But that is besides the point, the AFB – regardless of who is in power – is a speculative project meant to show what the Left would ultimately like to see in the budget. The following are some highlights from their agricultural section:
Ontario’s Liberal Government released its 2016 budget yesterday and it really provides little vision for growers and eaters where stronger leadership is needed.
Governance of Canada’s food system falls across all three levels of government, however policy supporting agriculture, land-use, health care, and infrastructure are controlled on the provincial-level. This is why the Government of Ontario has such a large role to play in developing a greater level of food sovereignty in the province.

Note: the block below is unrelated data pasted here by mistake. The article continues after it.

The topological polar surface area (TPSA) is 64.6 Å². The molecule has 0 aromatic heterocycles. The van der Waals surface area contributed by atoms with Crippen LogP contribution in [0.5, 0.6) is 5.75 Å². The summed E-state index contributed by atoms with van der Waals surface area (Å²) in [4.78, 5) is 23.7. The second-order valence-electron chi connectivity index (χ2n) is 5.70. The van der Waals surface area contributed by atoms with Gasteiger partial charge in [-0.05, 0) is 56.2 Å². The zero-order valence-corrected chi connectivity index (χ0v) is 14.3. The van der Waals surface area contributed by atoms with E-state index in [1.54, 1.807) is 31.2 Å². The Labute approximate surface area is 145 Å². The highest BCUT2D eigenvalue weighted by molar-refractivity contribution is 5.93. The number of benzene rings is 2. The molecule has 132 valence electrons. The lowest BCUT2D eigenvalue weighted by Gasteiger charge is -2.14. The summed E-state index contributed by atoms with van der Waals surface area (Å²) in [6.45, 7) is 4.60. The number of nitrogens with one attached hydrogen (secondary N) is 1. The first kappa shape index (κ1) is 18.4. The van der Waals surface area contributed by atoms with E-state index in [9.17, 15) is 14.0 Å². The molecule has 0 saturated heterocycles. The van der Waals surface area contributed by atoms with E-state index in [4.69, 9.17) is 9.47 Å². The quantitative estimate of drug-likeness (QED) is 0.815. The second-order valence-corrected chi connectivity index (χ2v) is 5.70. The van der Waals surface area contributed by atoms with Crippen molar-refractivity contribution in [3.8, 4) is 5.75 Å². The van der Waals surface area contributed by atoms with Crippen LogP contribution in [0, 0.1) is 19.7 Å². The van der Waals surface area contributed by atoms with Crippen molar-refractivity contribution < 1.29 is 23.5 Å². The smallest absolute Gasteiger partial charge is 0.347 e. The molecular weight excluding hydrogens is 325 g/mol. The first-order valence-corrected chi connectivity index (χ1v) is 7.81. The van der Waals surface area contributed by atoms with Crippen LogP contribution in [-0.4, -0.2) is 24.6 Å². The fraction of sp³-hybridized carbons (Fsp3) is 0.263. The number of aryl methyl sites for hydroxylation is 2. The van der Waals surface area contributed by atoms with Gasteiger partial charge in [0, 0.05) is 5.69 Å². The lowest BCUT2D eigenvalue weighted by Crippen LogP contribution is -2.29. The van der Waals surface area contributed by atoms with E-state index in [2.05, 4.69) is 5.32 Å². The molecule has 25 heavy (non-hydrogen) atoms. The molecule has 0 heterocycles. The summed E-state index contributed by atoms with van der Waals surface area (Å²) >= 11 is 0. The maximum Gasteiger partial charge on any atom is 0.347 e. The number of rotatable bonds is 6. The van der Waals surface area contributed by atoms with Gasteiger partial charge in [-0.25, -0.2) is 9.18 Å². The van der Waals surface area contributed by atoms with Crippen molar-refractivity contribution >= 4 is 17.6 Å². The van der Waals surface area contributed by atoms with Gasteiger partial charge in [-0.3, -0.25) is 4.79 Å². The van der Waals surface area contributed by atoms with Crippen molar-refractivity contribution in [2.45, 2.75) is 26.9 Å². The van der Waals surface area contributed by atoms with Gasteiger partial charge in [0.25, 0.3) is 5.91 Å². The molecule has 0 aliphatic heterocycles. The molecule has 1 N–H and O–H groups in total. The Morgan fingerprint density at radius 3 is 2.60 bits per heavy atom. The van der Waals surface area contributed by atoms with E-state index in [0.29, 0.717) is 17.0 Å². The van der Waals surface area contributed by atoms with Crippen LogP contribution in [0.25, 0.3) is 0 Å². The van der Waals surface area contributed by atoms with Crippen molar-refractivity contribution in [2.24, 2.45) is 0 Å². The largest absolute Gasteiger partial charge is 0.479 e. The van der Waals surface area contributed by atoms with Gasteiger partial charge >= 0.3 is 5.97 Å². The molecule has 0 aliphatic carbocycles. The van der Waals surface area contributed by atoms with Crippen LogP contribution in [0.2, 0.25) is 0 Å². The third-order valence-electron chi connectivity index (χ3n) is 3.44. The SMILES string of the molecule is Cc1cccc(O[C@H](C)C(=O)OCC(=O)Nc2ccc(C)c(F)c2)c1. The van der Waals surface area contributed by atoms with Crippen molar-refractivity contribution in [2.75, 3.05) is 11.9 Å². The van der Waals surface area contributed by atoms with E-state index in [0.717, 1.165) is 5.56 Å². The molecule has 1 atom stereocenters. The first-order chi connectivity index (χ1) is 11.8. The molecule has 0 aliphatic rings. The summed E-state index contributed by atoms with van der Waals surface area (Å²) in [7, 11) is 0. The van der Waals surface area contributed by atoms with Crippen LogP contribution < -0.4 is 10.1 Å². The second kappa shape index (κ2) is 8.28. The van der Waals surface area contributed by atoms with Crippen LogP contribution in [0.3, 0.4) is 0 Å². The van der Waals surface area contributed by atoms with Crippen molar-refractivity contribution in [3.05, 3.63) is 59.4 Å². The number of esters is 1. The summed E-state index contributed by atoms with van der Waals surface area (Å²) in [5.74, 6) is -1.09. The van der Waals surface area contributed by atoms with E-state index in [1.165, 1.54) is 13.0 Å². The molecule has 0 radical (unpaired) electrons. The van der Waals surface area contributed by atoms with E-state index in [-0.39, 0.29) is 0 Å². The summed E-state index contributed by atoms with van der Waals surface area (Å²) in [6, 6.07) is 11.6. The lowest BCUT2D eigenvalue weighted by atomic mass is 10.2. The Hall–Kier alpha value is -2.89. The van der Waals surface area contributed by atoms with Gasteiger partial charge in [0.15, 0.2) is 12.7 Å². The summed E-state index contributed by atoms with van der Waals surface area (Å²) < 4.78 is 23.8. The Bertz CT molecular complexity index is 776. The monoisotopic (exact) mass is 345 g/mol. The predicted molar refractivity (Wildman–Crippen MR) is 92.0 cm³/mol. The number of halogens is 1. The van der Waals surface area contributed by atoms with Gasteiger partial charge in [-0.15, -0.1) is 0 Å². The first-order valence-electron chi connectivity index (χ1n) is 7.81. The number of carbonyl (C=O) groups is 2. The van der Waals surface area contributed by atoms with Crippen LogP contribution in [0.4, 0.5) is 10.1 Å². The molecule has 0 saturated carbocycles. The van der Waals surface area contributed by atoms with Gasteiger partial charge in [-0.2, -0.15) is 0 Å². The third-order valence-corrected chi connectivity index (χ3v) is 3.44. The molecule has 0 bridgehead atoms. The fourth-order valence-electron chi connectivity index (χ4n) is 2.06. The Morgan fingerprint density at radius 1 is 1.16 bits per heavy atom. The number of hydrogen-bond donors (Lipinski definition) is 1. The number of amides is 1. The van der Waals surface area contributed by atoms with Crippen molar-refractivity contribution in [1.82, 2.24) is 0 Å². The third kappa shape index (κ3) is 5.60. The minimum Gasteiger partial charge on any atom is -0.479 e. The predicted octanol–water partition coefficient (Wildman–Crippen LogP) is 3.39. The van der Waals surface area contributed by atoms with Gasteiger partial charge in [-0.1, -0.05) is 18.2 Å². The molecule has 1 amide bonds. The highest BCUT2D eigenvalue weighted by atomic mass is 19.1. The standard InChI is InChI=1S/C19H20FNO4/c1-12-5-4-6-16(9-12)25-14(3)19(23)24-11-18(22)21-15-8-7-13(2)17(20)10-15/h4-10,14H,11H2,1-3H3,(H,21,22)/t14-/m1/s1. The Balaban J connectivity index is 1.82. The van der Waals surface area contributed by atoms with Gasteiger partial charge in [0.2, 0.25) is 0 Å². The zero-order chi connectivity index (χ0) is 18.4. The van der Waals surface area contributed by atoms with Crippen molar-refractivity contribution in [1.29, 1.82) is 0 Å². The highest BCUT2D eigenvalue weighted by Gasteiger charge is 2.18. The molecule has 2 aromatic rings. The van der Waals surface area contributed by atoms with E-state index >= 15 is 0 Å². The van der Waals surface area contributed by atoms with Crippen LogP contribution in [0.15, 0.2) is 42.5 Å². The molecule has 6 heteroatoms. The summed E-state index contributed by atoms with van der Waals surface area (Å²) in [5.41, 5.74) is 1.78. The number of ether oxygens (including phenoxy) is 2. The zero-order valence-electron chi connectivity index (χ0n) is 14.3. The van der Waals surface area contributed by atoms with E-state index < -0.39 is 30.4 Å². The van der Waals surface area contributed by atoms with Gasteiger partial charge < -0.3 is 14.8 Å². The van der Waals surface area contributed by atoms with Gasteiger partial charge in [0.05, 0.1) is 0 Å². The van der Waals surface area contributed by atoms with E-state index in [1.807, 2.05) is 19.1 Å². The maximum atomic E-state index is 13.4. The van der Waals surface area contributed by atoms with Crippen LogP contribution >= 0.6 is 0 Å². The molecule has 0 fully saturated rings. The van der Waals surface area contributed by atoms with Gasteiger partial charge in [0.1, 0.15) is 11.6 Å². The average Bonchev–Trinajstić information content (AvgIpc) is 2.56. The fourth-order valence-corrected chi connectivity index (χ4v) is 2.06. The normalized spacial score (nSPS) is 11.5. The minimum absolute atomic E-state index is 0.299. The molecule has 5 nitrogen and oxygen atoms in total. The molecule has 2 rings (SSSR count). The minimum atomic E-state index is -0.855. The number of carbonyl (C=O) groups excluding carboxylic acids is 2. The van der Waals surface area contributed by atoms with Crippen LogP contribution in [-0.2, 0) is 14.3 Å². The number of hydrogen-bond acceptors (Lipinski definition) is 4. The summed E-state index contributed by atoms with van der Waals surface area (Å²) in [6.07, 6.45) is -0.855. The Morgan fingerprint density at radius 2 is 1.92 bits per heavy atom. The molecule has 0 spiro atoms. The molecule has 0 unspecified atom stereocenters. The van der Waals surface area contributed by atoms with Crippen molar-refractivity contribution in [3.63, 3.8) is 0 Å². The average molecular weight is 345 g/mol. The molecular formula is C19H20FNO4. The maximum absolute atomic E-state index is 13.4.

Deep in the backwaters of the sustainable agriculture social media world there is a Facebook group called “Regenerative Agriculture“. It is mostly “moderated” by a guy named Jack Spirko. Spirko runs The Survival Podcast (TSP), which covers a wide range of concerns of interest to those convinced that either the “the Government” is about to pogrom freedom-loving libertarians, or the collapse of oil will descend humanity into some Mad Max fantasy world. Either way it sounds a lot like he kind of, actually wants all these things to happen.
For all the far-fetched politics of TSP, and the nauseating machismo emanating from anything they touch, there is often some very interesting and useful content for people who are interested in DIY sustainable agriculture and land use techniques. So I am not going to try and critique the permaculture chops of Spirko; yeah, he knows what he is doing when it comes to pushing dirt around.
But there is a very frequent – comically ubiquitous – theme that subtexts almost everything that is posted in the Regenerative Agriculture group. For every post about raising quails for eggs or building greenhouses there is a hashtag that punctuates it: #getshitdone.